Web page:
In an open letter to shareholders Tuesday, Microsoft CEO Steve Ballmer gave a few hints at what the company's product roadmap will look like over the next year.
In short, Microsoft's product strategy suddenly sounds very Apple-like.
Ballmer makes it clear Microsoft is no longer just a software and services company. It now makes software, services, and the hardware all that stuff runs on.
Just like Apple.
Ballmer plays it down in his letter by repeatedly reassuring hardware partners that Microsoft remains committed to them. But this letter marks a major shift in Microsoft's thinking that we first got a taste of when it announced the Surface tablet in June. Microsoft, a company that has historically relied on other companies to make Windows hardware, is now taking matters into its own hands. In addition to the Surface, Microsoft has the Xbox, which will also tie into Windows 8 products and services. There are also rumblings that Microsoft will release its own smartphone next year .
Here's the key paragraph from Ballmer's letter:
We will continue to work with a vast ecosystem of partners to deliver a broad spectrum of Windows PCs, tablets and phones. We do this because our customers want great choices and we believe there is no way one size suits over 1.3 billion Windows users around the world. There will be times when we build specific devices for specific purposes, as we have chosen to do with Xbox and the recently announced Microsoft Surface. In all our work with partners and on our own devices, we will focus relentlessly on delivering delightful, seamless experiences across hardware, software and services. This means as we, with our partners, develop new Windows devices we'll build in services people want. Further, as we develop and update our consumer services, we'll do so in ways that take full advantage of hardware advances, that complement one another and that unify all the devices people use daily. So right out of the box, a customer will get a stunning device that is connected to unique communications, productivity and entertainment services from Microsoft as well as access to great services and applications from our partners and developers around the world.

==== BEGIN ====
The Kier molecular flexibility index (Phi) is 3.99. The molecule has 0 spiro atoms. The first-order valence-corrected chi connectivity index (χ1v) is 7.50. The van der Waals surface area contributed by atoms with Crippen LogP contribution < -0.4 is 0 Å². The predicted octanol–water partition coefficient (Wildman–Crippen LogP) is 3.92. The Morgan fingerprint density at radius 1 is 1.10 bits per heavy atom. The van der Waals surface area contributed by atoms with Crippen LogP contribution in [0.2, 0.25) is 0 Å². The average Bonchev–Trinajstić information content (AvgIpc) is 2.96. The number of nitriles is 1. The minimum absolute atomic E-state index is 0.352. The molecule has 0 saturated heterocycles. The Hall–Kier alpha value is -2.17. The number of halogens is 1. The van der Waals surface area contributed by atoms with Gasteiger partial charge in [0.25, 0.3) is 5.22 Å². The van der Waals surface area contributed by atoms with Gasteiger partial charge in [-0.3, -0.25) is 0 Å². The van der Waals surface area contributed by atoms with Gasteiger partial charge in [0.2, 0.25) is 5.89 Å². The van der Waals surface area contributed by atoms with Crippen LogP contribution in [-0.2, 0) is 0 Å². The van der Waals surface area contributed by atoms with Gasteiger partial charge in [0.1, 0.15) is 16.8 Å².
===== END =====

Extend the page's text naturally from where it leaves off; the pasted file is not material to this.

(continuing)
"Specific devices for specific purposes."
"Seamless experiences across hardware, software and services."
The only un-Apple theme in Ballmer's letter is his continued commitment to hardware partners who make Windows devices. Don't be surprised if that language disappears in Ballmer's letter next year as Microsoft comes to terms with the importance of tying hardware, software, and services together.
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